Encounter in the valley

The road that led to the farm was a narrow gravel road that few bothered with unless they had The farma reason to travel it. 

The farm near the end of the road that shared a boundary with theirs was called ‘Mount Zion’.  In the Kingdom of God, Mount Zion is both the city of David and the city of God, “the Jerusalem above that is free.”  Galatians 4:26

In the child’s world it was the sheep station near the end of the road that shared a boundary with her Father’s farm.  The farm lay in a lovely valley.  It was hard hill country, a land of rugged slopes crowned with flat topped hills.

Her favourite place on the farm was a paddock called ‘Swamp’, not far from the house.    It lay at the bottom of the hill, over the fence from the woolshed and the farm cottage they called the ‘Whare’.  Swamp was bordered by a willow lined creek on one boundary, and a narrow poplar lined gravel road on the other.

Kapok and elm trees grew by the bridge.  The child’s favourite place was where the creek ran into a silent pool which the sun drew pictures on with its fingers.  She liked it there because it was very green, even in summer, and the voice of the water was easy on her ears.  The shadows and rustle of leaves through the Kapok trees made it a quiet, soothing place.  Purple Pukeka birds with their bright orange beaks liked it there too, making their homes in the rushes.  The King chose that quiet place by the creek for their first real meeting.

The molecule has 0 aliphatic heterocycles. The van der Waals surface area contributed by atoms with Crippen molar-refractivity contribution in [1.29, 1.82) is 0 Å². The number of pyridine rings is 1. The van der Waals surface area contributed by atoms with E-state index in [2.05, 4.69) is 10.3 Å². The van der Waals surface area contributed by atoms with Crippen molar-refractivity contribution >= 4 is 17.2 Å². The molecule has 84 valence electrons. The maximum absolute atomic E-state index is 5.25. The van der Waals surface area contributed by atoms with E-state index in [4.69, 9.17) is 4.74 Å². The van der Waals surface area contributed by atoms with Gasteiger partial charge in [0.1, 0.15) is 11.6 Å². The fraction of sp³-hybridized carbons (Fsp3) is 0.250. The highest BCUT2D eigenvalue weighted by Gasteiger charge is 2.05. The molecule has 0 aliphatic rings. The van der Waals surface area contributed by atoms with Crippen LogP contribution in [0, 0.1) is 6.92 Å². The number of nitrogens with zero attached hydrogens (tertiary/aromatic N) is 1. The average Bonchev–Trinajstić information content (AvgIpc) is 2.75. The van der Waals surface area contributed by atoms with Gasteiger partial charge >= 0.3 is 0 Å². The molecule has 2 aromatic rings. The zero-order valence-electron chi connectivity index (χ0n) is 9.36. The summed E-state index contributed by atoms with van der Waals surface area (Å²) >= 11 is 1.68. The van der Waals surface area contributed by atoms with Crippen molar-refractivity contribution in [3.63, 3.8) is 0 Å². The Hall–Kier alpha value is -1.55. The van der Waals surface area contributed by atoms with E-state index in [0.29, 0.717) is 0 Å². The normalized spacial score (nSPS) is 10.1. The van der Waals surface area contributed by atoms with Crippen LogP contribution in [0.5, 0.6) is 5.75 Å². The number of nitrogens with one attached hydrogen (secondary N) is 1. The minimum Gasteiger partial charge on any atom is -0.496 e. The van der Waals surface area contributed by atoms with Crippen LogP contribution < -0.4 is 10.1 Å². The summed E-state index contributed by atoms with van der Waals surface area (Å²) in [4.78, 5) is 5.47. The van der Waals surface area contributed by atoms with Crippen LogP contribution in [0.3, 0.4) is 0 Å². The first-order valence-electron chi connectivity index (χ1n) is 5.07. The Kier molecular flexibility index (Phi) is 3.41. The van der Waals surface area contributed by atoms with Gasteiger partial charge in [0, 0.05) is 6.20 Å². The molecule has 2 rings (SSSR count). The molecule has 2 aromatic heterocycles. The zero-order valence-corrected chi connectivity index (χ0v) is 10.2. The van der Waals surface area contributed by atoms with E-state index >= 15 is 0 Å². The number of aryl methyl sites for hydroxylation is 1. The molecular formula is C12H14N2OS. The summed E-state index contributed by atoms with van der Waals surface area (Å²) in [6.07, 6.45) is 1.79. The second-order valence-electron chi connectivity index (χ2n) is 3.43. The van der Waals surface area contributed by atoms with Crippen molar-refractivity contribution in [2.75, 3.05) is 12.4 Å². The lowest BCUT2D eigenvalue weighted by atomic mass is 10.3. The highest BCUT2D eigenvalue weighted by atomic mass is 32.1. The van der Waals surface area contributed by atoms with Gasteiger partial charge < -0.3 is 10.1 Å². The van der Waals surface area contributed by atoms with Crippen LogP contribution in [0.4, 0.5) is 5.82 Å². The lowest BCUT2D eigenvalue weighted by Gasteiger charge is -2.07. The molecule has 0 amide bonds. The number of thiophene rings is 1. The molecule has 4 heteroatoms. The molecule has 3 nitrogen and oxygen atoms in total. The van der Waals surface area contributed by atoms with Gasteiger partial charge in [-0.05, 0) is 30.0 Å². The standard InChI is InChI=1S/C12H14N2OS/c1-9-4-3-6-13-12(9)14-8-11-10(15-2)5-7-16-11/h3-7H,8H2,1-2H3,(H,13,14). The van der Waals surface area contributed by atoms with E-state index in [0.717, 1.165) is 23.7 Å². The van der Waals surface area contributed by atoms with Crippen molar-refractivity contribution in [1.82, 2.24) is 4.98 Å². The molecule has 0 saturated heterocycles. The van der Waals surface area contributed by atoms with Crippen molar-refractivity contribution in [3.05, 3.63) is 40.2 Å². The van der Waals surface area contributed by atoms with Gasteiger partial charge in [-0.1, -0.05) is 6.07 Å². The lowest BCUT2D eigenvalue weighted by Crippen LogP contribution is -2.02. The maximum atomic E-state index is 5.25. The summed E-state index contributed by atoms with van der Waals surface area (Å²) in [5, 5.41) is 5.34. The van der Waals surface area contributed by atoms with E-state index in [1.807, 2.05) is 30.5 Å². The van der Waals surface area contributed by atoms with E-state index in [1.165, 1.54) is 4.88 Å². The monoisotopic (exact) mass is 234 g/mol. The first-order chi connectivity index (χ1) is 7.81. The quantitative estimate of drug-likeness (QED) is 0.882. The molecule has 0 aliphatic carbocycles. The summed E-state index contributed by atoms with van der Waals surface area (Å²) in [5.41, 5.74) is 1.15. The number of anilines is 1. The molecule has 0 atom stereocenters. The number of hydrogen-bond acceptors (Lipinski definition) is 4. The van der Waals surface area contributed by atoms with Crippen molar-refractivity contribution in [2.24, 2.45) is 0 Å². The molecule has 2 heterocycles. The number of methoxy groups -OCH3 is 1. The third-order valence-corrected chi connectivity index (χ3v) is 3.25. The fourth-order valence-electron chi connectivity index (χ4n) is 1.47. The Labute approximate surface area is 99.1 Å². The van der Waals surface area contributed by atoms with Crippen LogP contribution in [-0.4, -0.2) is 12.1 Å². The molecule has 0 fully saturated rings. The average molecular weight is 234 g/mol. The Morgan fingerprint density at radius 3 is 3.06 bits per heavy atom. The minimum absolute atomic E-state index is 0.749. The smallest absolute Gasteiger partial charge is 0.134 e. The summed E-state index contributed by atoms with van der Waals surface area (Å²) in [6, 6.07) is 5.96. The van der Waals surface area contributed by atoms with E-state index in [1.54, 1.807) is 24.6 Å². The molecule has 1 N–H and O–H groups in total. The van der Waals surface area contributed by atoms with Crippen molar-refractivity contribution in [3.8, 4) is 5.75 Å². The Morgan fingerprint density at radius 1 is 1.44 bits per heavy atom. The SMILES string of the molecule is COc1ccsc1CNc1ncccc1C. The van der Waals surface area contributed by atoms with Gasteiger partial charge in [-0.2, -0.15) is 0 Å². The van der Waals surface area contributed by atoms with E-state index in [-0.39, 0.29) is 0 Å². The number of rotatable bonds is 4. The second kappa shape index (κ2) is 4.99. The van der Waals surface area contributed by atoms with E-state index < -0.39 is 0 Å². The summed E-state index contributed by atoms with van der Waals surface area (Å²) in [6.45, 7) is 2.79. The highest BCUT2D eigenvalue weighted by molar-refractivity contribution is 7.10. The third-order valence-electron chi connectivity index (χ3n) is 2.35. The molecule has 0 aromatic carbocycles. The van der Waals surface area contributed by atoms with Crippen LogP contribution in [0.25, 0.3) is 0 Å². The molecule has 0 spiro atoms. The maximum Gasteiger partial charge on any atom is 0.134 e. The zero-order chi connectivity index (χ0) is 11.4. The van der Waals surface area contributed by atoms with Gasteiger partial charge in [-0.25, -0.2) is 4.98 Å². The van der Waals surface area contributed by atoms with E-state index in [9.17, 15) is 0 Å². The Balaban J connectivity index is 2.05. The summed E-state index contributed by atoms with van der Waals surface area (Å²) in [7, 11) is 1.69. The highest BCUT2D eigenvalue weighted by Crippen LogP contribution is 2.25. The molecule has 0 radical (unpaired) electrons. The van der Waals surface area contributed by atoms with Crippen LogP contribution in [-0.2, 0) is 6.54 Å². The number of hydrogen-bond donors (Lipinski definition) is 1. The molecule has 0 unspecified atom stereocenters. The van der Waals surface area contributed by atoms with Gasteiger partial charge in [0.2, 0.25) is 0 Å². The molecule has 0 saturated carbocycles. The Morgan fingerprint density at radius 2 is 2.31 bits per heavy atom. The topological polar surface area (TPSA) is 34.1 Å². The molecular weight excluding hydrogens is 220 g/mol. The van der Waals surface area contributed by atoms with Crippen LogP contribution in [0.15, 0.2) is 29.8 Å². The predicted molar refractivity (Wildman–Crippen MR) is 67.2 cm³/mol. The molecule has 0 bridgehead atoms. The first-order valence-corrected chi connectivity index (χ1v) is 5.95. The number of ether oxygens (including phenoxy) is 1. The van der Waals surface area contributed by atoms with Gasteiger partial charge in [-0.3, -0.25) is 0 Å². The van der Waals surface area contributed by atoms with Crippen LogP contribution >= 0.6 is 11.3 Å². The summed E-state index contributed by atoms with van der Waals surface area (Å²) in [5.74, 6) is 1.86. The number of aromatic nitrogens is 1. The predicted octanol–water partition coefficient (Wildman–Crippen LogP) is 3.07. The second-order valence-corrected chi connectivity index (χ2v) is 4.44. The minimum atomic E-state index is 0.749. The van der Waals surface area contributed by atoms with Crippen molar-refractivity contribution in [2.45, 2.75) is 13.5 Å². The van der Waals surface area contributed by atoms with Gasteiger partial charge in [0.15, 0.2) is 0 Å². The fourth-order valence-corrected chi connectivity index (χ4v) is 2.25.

The child was at work helping her father move some sheep, positioned to head them off by the gate.  It took a long time for the sheep to move her way.  Waiting, she stood idle in the sun.  Lulled by the birds and the gurgle of the creek, she leaned on her crook and thought about nothing, until He came.  His warm presence added to the peace and felt like sunlight, filling the pleasant and soothing place where she stood.  She felt totally safe with him.

Afterwards she recalled the words having a feeling attached to them, although she could not remember exactly what was said.  He talked about growing up – she remembered that, and he talked about women.  It was almost like having a talk with a really loving mother, except this was a ‘He’.  She didn’t know who it was.

By the time she heard the dogs and the sheep coming, she had begged him to stay.  She never told her parents – they would have scoffed at her and her ‘big imagination’, but she did tell my younger brother and sisters about it.  They didn’t know who he was either.  “Perhaps it was Mother Mary?” one of her sisters said.  They weren’t Catholic; it was just that the song “Let It Be” by the Beatles was popular at that time.  “No, He just spoke like I imagine a loving mother would” she replied.  Who was He?  It would be years before she found out.

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